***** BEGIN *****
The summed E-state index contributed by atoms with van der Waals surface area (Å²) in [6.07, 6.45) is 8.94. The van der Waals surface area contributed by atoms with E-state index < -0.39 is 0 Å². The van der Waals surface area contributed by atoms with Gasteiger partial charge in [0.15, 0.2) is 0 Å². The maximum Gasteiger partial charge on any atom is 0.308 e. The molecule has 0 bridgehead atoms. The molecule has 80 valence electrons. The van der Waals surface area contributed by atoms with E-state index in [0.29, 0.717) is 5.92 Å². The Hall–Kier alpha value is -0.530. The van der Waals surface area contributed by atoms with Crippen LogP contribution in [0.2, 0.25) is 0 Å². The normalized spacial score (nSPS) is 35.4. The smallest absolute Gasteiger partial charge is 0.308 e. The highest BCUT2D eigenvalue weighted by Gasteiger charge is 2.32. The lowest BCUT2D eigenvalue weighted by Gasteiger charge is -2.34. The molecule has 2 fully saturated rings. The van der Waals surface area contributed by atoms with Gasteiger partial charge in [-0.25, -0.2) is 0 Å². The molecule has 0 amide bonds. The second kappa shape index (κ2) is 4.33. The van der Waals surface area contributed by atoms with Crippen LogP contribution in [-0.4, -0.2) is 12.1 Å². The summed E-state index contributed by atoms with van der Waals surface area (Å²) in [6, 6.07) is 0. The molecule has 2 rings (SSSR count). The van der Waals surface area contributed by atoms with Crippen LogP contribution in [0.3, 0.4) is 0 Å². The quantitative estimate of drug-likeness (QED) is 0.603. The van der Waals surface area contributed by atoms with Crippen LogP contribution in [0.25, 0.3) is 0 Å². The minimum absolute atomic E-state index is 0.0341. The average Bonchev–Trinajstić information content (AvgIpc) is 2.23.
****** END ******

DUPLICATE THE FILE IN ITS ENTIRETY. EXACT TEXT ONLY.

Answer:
The summed E-state index contributed by atoms with van der Waals surface area (Å²) in [6.07, 6.45) is 8.94. The van der Waals surface area contributed by atoms with E-state index < -0.39 is 0 Å². The van der Waals surface area contributed by atoms with Gasteiger partial charge in [0.15, 0.2) is 0 Å². The maximum Gasteiger partial charge on any atom is 0.308 e. The molecule has 0 bridgehead atoms. The molecule has 80 valence electrons. The van der Waals surface area contributed by atoms with E-state index in [0.29, 0.717) is 5.92 Å². The Hall–Kier alpha value is -0.530. The van der Waals surface area contributed by atoms with Crippen LogP contribution in [0.2, 0.25) is 0 Å². The normalized spacial score (nSPS) is 35.4. The smallest absolute Gasteiger partial charge is 0.308 e. The highest BCUT2D eigenvalue weighted by Gasteiger charge is 2.32. The lowest BCUT2D eigenvalue weighted by Gasteiger charge is -2.34. The molecule has 2 fully saturated rings. The van der Waals surface area contributed by atoms with Gasteiger partial charge in [-0.25, -0.2) is 0 Å². The molecule has 0 amide bonds. The second kappa shape index (κ2) is 4.33. The van der Waals surface area contributed by atoms with Crippen LogP contribution in [-0.4, -0.2) is 12.1 Å². The summed E-state index contributed by atoms with van der Waals surface area (Å²) in [6, 6.07) is 0. The molecule has 2 rings (SSSR count). The van der Waals surface area contributed by atoms with Crippen LogP contribution in [0.3, 0.4) is 0 Å². The quantitative estimate of drug-likeness (QED) is 0.603. The van der Waals surface area contributed by atoms with Crippen LogP contribution in [0.25, 0.3) is 0 Å². The minimum absolute atomic E-state index is 0.0341. The average Bonchev–Trinajstić information content (AvgIpc) is 2.23.